I sucked at baseball when I started playing. I was awkward and had a horrible first year. But I worked hard and got immensely better. The trick is to not look at the hard work as a means to an end—the goal is too far ahead and too distant for that to work—but as something you enjoy doing. Something that fills you up inside. Having that as the motivating force can keep you working hard until one day you realize you're pretty good. Maybe even great.

Anyway, read the article.

Thursday, October 19, 2006

More on The Fountain

In case anyone was waiting (*) for my review of Darren Aronofsky's The Fountain, which I got to see an advanced screening of thanks to the Chicago International Film Festival on Monday, let me just say that I'm putting together a rather long piece about the whole experience. It'll take a while though.

As a preview though, let me just say that it's like nothing you've ever seen before, at least visually. As for the story and everything, it's surprised me and it's intricateness takes a while to digest, which is what I'm currently doing.

Did I like it or hate it, as most audiences have so far?

As weird as it may sound, I still don't know yet, which should tell you a lot about the movie.

If anything, you can't say Aronofsky isn't original, that's for sure.

Kiddie Porn Ring Thwarted

This is just plain fucked up. A six-month-old child being sodomized? What the fuck is going on in the world?

Letter aims to scare immigrants from voting

This reminds of the stuff done in Florida and Ohio during the Presidential elections. The saddest part is that the person responsible will never be held to it and it will eventually blow over. Hell, if it happened during the Presidential race and it blew over, this will be nothing.

Tuesday, October 17, 2006

National Novel Writing Month

Is this November and I've just joined the site. The goal being to write 50,000 words in 30 days.

I had heard about it a year or two ago and meant to join but never did. It's an excellent way to force some deadlines on yourself and get some writing done.

Soriano as a leadoff man?

Terrible idea. But according to the Sun Times it may happen:

With Piniella on board, Hendry will quickly try to furnish his superstar manager with a star-studded team. Sources said the Cubs have identified potential free agent Alfonso Soriano -- whom they view as a center fielder and leadoff hitter -- as their primary target in rebuilding a team for Piniella.

Horrible. And as a CF?? Are you kidding me? Why would you compromise your defense and have a guy that will strike out this much in the leadoff spot? He hit 46HRs for christ's sake! I do like that it would mean Murton is in LF, and I realize Soriano's BB/K numbers were better last year, but still. This is crazy talk. The only thing he has a leadoff man should is SBs, that's it.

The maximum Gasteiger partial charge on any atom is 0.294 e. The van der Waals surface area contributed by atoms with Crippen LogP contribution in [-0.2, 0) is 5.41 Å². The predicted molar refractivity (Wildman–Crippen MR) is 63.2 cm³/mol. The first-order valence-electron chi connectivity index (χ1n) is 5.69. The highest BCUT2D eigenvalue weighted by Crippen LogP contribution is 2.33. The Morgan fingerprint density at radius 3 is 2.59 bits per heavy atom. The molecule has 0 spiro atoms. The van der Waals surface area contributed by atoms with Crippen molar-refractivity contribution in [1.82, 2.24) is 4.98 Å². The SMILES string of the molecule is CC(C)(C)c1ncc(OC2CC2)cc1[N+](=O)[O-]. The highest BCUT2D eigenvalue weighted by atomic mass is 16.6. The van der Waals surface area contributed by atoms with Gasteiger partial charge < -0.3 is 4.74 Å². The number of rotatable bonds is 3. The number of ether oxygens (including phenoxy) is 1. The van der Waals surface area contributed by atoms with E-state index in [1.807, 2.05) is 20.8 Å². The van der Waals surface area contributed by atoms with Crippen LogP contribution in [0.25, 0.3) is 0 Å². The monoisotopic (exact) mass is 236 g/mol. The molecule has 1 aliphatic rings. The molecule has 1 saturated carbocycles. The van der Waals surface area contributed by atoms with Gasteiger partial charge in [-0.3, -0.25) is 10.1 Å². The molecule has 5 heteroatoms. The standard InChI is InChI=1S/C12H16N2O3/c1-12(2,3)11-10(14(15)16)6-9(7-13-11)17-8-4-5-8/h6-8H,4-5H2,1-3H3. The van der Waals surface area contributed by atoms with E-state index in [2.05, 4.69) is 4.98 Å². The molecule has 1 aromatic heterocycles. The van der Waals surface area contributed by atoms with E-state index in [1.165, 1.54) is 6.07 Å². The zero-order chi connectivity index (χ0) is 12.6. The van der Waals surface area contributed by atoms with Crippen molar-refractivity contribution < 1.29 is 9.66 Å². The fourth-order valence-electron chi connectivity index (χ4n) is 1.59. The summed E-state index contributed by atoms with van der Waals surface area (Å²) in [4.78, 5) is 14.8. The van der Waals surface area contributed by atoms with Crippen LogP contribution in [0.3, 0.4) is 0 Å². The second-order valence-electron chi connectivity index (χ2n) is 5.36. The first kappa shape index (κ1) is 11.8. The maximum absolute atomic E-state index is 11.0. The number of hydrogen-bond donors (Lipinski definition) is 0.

I rather have Pierre out there.

Bears Game: I cannot believe what I just saw


Great article on a new Chicago Bull

Check out this sweet article on Thabo Sefolosha. He seems like a perfect fit for the defensive-minded Bulls and—like Andres Nocioni, Ben Gordon, Chris Duhon, and Kirk Hinrich—his youth is offset by his international, professional experience.

Monday, October 16, 2006

Duke lacrosse case

After reading this, it's pretty clear the guys are innocent. That DA really sucks.

Sunday, October 15, 2006

The Fountain Tomorrow

As part of the Chicago International Film Festival, they're showing a special screening of Darren Aronofsky's new film (Requiem for a Dream, Pi), The Fountain.

I'm really excited because I've been tracking this film for a long time and it doesn't come out until November. Also, Aronofsky himself will be there to receive an award so I'll try and see if I can get a picture or something of the guy.

I'll post on how it all went tomorrow.

Wednesday, October 11, 2006

Good Ad idea

Here is a good idea from the people at 7-11 to get some mass exposure without getting into people's faces the way so much advertising is trying to today.

They have partnered with the White Sox to start home weekday games at 7:11 as opposed to the usual 7:04 start time.

Margaret Chabris, a spokeswoman 7-Eleven, said the company has been trying to develop sponsorships with other teams and entertainment venues. The Chicago area was targeted because of its more than 180 7-Eleven stores.

"Every time the media announces the game's start time it will be a gentle reminder of our sponsorship," Chabris said.

Not bad, keep the creative ideas coming.

Sanctions on N Korea

Haven’t we seen this before? Didn’t thousands of innocent people die in Iraq because of sanctions? Doesn’t the UN realize that the leaders of these countries could care less what happens to their people? The leaders, those who have power and money, will still have whatever they need, all sanctions would do is cripple the people of N Korea and destroy the country—which would necessitate some rebuilding later on.

Sound familiar?